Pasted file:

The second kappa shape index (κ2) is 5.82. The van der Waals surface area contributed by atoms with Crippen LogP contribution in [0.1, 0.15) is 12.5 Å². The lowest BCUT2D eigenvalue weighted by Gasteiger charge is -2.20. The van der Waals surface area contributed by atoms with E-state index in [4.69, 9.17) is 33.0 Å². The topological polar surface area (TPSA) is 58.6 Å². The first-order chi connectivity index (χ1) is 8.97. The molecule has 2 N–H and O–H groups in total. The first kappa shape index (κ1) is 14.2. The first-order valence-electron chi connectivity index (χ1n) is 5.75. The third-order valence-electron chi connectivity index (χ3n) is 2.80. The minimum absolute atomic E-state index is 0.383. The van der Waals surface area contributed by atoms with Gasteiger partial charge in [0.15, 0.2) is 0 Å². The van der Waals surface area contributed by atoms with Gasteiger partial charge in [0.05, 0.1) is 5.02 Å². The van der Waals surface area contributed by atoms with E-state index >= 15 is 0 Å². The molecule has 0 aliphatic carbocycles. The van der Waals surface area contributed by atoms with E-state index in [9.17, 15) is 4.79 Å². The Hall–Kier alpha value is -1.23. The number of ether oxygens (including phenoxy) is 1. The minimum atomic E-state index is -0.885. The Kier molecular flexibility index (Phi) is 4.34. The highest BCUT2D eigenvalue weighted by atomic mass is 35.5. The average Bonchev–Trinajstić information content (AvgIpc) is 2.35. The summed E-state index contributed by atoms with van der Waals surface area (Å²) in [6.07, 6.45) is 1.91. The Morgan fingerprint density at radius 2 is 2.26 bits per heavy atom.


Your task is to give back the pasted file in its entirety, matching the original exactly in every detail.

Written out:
The second kappa shape index (κ2) is 5.82. The van der Waals surface area contributed by atoms with Crippen LogP contribution in [0.1, 0.15) is 12.5 Å². The lowest BCUT2D eigenvalue weighted by Gasteiger charge is -2.20. The van der Waals surface area contributed by atoms with E-state index in [4.69, 9.17) is 33.0 Å². The topological polar surface area (TPSA) is 58.6 Å². The first-order chi connectivity index (χ1) is 8.97. The molecule has 2 N–H and O–H groups in total. The first kappa shape index (κ1) is 14.2. The first-order valence-electron chi connectivity index (χ1n) is 5.75. The third-order valence-electron chi connectivity index (χ3n) is 2.80. The minimum absolute atomic E-state index is 0.383. The van der Waals surface area contributed by atoms with Gasteiger partial charge in [0.15, 0.2) is 0 Å². The van der Waals surface area contributed by atoms with Gasteiger partial charge in [0.05, 0.1) is 5.02 Å². The van der Waals surface area contributed by atoms with E-state index >= 15 is 0 Å². The molecule has 0 aliphatic carbocycles. The van der Waals surface area contributed by atoms with E-state index in [9.17, 15) is 4.79 Å². The Hall–Kier alpha value is -1.23. The number of ether oxygens (including phenoxy) is 1. The minimum atomic E-state index is -0.885. The Kier molecular flexibility index (Phi) is 4.34. The highest BCUT2D eigenvalue weighted by atomic mass is 35.5. The average Bonchev–Trinajstić information content (AvgIpc) is 2.35. The summed E-state index contributed by atoms with van der Waals surface area (Å²) in [6.07, 6.45) is 1.91. The Morgan fingerprint density at radius 2 is 2.26 bits per heavy atom.